AP Funds Council of Ethics Powers on with New Head

    Stockholm (NordSIP) – 2022 has been a busy year for the joint corporate engagement arm of the Swedish National Pension Funds 1, 2, 3, and 4, the Council on Ethics (Etikrådet). An extensive strategic review of the organisation concluded last November that the collaboration between the funds is set to expand and that the Council will continue to be a key partner, integral to their coordinated sustainability efforts.

    Conducting this audit has not meant taking a break from the essential day-to-day work that the Council does. Given the extended scope of its efforts, however, strengthening the organisation has undoubtedly been a priority. The Council’s board, consisting of Magdalena Håkansson from AP1, Åsa Mossberg from AP2, Fredric Nyström from AP3, and Pia Axelsson from AP4, reinforced mid-2022 by Engagement Director Tytti Kaasinen, has been on the lookout for an executive director and two sustainability analysts.

    On 14 Mars, AP1, AP2, AP3 and AP4 issued a joint statement announcing that they have recruited Jenny Gustafsson as Head of the AP Funds’ Council on Ethics. Gustafsson, who is to join the Council in June, comes most recently from AMF and has previously worked at Handelsbanken, acquiring valuable skills and experience in leadership and sustainable investments. Her first task would be to build an organisation that can ensure the AP Funds continue to operate as exemplary managers and responsible owners in the field of sustainability, with a strong foundation of trust and a solid reputation.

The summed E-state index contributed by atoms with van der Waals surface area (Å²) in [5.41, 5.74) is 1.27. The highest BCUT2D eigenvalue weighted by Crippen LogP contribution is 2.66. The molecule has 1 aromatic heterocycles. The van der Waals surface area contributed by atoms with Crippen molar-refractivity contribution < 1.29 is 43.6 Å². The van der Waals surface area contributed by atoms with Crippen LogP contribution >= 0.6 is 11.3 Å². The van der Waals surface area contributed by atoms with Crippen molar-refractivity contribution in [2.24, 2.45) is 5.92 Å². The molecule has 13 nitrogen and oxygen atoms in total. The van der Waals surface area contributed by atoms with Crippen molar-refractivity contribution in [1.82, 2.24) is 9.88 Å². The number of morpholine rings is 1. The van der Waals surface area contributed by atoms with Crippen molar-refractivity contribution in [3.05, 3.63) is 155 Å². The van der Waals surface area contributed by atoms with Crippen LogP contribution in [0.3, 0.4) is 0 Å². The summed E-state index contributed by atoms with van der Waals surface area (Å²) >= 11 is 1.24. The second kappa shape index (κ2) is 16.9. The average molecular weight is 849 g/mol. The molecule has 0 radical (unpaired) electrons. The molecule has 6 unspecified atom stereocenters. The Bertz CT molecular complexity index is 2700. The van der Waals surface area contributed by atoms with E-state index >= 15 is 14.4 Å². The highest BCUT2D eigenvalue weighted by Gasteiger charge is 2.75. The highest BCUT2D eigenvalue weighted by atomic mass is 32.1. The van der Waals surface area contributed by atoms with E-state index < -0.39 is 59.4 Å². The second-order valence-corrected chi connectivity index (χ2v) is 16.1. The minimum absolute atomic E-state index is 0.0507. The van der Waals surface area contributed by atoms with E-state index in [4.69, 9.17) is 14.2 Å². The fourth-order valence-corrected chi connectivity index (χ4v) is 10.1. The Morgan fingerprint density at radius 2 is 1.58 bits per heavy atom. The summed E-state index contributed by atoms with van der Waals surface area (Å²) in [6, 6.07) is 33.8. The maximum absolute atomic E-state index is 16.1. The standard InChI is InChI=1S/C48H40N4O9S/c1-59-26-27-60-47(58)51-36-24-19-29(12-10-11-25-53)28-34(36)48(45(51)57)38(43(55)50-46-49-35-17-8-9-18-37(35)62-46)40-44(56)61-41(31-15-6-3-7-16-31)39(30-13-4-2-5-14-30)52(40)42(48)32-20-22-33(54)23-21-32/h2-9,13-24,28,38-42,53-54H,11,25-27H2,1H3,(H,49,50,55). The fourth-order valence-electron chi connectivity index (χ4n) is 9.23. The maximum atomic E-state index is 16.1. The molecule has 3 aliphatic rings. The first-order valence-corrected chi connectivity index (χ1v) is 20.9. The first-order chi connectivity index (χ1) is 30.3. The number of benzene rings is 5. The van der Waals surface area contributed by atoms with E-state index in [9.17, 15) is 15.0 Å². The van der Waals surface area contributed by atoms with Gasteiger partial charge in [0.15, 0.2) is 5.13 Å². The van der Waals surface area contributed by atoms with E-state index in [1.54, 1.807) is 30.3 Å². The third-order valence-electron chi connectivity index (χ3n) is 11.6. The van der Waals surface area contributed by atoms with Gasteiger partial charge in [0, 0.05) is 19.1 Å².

“I have long followed the work of the AP Funds and the Council on Ethics with great interest,” comments Gustafsson. “I can say that the Council has a good reputation, not least internationally, thanks to a solid, long-term approach.”

    Despite being well-versed in the work of the Council, there is certainly a huge legacy to delve into for the newly appointed executive director. A good start is, perhaps, the Council’s newly published 2022 report (in Swedish).

    Being proactive

    According to the report, the Council kept pressing on with proactive actions as well as reactive dialogues based on a thorough screening of the funds’ portfolio holdings. The pre-emptive work of the Council is organised in eight projects focusing on human rights, the climate, and corporate governance: Tech giants & human rights; Forced labour in the construction and textile industries; Child labour and the commodity cocoa; Transition in emission-intensive sectors; Increased climate transparency; Biodiversity and food production; Deforestation, biodiversity, and climate change; and Anti-corruption.

    To those following the work of the Council closely, most of the projects would be familiar from previous years. Even the newcomer on the list, signalling an increased focus on climate transparency, is an area the AP funds have closely monitored for years. According to the report, in its proactive work during 2022, the Council contacted and assessed around 100 companies regarding their climate-based reporting, intending to follow up advocacy work aimed at promoting greater transparency in line with the TCFD’s recommendations issued in 2019.